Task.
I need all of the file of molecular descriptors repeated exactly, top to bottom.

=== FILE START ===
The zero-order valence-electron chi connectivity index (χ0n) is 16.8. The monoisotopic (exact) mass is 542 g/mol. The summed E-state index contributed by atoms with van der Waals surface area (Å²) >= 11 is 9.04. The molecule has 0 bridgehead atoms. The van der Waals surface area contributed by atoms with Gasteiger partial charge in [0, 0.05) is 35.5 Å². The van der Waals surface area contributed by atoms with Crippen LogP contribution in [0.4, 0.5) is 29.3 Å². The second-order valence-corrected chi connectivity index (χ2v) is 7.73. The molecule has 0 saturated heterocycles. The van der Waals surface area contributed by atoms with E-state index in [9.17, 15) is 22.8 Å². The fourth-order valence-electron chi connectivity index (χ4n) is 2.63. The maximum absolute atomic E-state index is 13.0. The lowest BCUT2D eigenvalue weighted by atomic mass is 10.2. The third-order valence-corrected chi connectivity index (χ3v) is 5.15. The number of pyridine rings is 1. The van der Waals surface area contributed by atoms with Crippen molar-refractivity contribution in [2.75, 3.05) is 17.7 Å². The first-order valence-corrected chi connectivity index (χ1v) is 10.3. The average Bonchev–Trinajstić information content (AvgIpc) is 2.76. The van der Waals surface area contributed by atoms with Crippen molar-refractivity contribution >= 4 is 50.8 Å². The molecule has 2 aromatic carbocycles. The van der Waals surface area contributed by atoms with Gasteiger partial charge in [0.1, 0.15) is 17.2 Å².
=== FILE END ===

The zero-order valence-electron chi connectivity index (χ0n) is 16.8. The monoisotopic (exact) mass is 542 g/mol. The summed E-state index contributed by atoms with van der Waals surface area (Å²) >= 11 is 9.04. The molecule has 0 bridgehead atoms. The van der Waals surface area contributed by atoms with Gasteiger partial charge in [0, 0.05) is 35.5 Å². The van der Waals surface area contributed by atoms with Crippen LogP contribution in [0.4, 0.5) is 29.3 Å². The second-order valence-corrected chi connectivity index (χ2v) is 7.73. The molecule has 0 saturated heterocycles. The van der Waals surface area contributed by atoms with E-state index in [9.17, 15) is 22.8 Å². The fourth-order valence-electron chi connectivity index (χ4n) is 2.63. The maximum absolute atomic E-state index is 13.0. The lowest BCUT2D eigenvalue weighted by atomic mass is 10.2. The third-order valence-corrected chi connectivity index (χ3v) is 5.15. The number of pyridine rings is 1. The van der Waals surface area contributed by atoms with Crippen molar-refractivity contribution in [2.75, 3.05) is 17.7 Å². The first-order valence-corrected chi connectivity index (χ1v) is 10.3. The average Bonchev–Trinajstić information content (AvgIpc) is 2.76. The van der Waals surface area contributed by atoms with Crippen molar-refractivity contribution >= 4 is 50.8 Å². The molecule has 2 aromatic carbocycles. The van der Waals surface area contributed by atoms with Gasteiger partial charge in [0.1, 0.15) is 17.2 Å².